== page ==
1. First, turn the Snap mode off by pressing F9 or clicking the word snap the status bar. Snap mode may be a hindrance at this point in your editing session because it may keep you from picking the points you want, Snap mode forces the cursor to move to points at a given interval, so you will have difficulty selecting a point that doesn’t fall exactly at one of those intervals.

2. Click the Trim tool in the Modify toolbar.

3. Click the line you just created-the one that crosses through the ellipse and press ↵ to finish your selection.

4. At the Select object to trim or [Project/Edge/Undo]: prompt,pick the topmost portion of the ellipse above the line. This trims the ellipse back to the line.

5. Press ↵ to exit the Trim command.

In step 2 of the previous exercise, the Trim command produces two messages in the prompt. The first prompt, Select cutting edges:, tells you that you must first select objects to define the edge to which you wish to trim an object. In step 4, you are again prompted to select objects, this time to select the objects to trim. Trim is one of a handful of AutoCAD commands that asks you to select two sets of objects: The first set defines a boundary, and the second is the set of objects you want to edit. The two sets of objects are not mutually exclusive. You can, for example, select the cutting edge objects as objects to trim. The next exercise shows how this works.

First you will undo the trim you just did; then you will use the Trim command again in a slightly different way to finish off the toilet.

  1. Click the Undo button in the Standard toolbar, or enter U↵ at the command prompt. The top of the ellipse reappears.
  2. Start the Trim tool again by clicking it in the Modify toolbar.
  3. At the Select cutting edges: prompt, click the ellipse and the line crossing the ellipse
  4. Press ↵ to finish your selection and move to the next step.
  5. At the Select object to trim or [Project/Edge/Undo]: prompt,click the top portion of the ellipse, as you did in the previous exercise. The ellipse trims back.
  6. Click a point near the left end of the trim line, past the ellipse. The line trims back to the ellipse.
  7. Click the other end of the line. The right side of the line trims back to meet the ellipse. Your drawing should look like the bottom image.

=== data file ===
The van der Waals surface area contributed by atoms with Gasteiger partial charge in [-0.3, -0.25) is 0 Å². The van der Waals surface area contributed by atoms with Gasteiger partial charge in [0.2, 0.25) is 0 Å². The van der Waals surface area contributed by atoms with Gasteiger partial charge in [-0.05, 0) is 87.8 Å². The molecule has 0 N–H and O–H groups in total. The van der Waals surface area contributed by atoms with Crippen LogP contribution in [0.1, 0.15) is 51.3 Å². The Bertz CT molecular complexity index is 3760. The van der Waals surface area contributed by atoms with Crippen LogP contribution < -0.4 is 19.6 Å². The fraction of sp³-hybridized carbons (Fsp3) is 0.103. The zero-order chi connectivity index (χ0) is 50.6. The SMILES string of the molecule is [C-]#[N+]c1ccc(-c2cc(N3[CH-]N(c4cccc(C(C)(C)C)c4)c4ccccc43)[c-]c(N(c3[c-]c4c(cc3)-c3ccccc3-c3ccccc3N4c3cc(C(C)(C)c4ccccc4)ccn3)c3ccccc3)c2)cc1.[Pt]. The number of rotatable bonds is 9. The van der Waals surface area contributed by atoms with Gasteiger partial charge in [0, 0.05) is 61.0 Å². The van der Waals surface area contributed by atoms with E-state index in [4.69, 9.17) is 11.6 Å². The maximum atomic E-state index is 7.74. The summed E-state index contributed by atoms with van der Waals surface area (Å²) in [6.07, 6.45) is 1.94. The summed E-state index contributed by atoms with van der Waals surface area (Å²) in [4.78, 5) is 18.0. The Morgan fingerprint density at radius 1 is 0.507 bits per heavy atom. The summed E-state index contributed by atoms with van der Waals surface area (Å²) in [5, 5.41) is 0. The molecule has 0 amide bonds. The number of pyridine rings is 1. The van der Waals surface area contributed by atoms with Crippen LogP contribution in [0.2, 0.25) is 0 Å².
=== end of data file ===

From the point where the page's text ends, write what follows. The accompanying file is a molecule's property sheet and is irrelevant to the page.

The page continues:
8. Press ↵ to exit the Trim command.
  9. Choose File » Save to save the file in its current state. You might want to get in the habit of doing this every 20 minutes.


Here you saw how the ellipse and the line are both used as trim objects, as well as the objects to be trimmed.

The Trim Options

AutoCAD offers three options for the Trim command: Edge, Project, and Undo. As described in the following paragraphs, these options give you a higher degree of control over how objects are trimmed.

Edge [E] Allows you to trim an object to an apparent intersection, even if the cutting-edge object does not intersect the object to be trimmed. Edge offers two options: Extend and No Extend. These can also be set using the Edge mode system variable.

Project [P] Is useful when working on 3D drawings. It controls how AutoCAD trims objects that are not coplanar. Project offers three options: None, UCS, and View. None causes Trim to ignore objects that are on different planes, so that only coplanar objects will be trimmed. If you choose UCS, the Trim command trims objects based on a Plan view of the current UCS and then disregards whether the objects are coplanar or not. View is similar to UCS but uses the current view’s “line of sight” to determine how non-coplanar objects are trimmed.

Undo [U] Causes the last trimmed object to revert to its original length.

You’ve just seen (me way to construct the toilet. However, there are many ways to construct objects. For example, you could have just trimmed the top of the ellipse, as you did in the first Trim exercise, and then used the Grips feature to move the endpoints of the line to meet the endpoints of the ellipse. As you become familiar with AutoCAD, you will start to develop your own ways of working, using the tools best suited to your style.



Posted on November 7, 2015 in Learning the Tools of the Trade

Share the Story

Back to Top